The Detrimental Effects of Soda and Cola

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The Detrimental Effects of Soda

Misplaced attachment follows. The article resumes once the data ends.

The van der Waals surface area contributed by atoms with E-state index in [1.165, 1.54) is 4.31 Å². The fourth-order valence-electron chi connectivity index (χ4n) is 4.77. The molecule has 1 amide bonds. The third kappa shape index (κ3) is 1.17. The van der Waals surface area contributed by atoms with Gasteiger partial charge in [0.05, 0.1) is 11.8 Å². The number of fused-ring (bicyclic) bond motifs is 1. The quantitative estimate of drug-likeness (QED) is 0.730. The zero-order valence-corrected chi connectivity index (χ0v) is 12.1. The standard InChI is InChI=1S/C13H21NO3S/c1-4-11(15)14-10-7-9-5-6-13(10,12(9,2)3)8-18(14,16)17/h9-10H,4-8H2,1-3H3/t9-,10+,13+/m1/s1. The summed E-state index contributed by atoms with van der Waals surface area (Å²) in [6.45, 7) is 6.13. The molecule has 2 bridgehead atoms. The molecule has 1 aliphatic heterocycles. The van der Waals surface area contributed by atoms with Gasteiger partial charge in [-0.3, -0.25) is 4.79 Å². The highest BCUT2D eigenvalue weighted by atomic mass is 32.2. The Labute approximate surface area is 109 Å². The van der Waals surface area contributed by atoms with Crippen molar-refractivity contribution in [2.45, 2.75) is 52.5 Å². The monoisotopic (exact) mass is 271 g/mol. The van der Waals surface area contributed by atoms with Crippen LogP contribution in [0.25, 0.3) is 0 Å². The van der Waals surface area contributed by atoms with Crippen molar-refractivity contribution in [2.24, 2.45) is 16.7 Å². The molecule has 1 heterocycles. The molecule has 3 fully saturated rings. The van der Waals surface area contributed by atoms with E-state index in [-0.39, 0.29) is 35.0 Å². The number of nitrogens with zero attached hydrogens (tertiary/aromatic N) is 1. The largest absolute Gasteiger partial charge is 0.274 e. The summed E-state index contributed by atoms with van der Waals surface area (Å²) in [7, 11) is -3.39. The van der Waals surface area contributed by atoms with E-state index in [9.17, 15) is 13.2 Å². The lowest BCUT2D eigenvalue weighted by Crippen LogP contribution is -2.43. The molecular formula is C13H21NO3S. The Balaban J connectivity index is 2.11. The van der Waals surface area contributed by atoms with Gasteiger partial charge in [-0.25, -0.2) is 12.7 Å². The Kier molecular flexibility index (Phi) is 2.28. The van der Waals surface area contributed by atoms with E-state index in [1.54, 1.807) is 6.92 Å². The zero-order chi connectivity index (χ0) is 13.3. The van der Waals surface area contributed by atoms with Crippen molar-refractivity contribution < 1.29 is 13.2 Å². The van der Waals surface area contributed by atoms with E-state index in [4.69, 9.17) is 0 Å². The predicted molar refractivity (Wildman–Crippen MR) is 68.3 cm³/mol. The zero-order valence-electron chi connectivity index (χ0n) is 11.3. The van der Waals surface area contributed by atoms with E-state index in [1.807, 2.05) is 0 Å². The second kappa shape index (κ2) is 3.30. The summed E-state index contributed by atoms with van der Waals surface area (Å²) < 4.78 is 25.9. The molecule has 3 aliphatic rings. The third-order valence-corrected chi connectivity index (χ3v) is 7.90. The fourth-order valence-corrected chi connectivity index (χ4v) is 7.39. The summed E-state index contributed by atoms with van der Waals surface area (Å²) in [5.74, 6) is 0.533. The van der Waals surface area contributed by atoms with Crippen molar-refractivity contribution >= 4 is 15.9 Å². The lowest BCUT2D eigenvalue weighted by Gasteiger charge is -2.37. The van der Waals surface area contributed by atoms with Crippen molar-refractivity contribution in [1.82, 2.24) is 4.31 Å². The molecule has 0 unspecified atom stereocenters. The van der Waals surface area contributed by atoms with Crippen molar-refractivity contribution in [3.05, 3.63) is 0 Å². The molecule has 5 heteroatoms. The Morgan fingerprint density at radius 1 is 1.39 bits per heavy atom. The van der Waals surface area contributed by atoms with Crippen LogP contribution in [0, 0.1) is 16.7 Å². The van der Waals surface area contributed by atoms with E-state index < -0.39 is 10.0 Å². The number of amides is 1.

What is your favorite soda? Coke? Do you know what is in soda? Cutting down on soda can lead to a healthy and better lifestyle. Studies show that soda, though it tastes good, has many negative effects that outweigh the positive effects. Soda, especially diet, is detrimental to the health of your body. My cousin's teacher did an experiment with coke. She put a tooth in coke and left it for at least a week. The next time they checked the tooth had disintegrated. The coke had eaten away at the tooth. If this can happen to a tooth imagine what it does to your body. How healthful are these drinks, which provide a lot of sugars, calories and caffeine but no significant nutritional value? And what happens if you drink a lot of them at a very young age? Soda is a sweetened, carbonated, acidic, often caffeinated drink. Forty-five gallons of soda is consumed per person/per year by the average American. Even adults are just as vulnerable to tooth decay, from drinking excessive amounts of soda, even though they have good enamel and well calcified teeth. In America soda manufacturers are the biggest users of sugar. At least ten teaspoons are in each, 12 ounce, can which provides you with the maximum recommended intake of sugar a day. Sugar creates insulin which tells the body to store all carbohydrates as fat. Sugar in soda can cause heightened cholesterol levels, heart disease, diabetes, weight gain, and premature aging. (Mercola) Sugar isn't the only thing in soda that is bad for teeth, but the acids included in many soft drinks eat away enamel and make teeth more vulnerable. The pH, measure of acidity or alkalinity of a solution, of regular and diet sodas ranges from 2.47-3.35, the lower the pH the more acidic it is. The pH in our mouth is normally about 6.2 to 7, slightly more acidic than water. A pH of 5.2 to 5.5 or below can dissolve the hard enamel of our teeth. Phosphoric acid is in all soda and interferes with the use of calcium...
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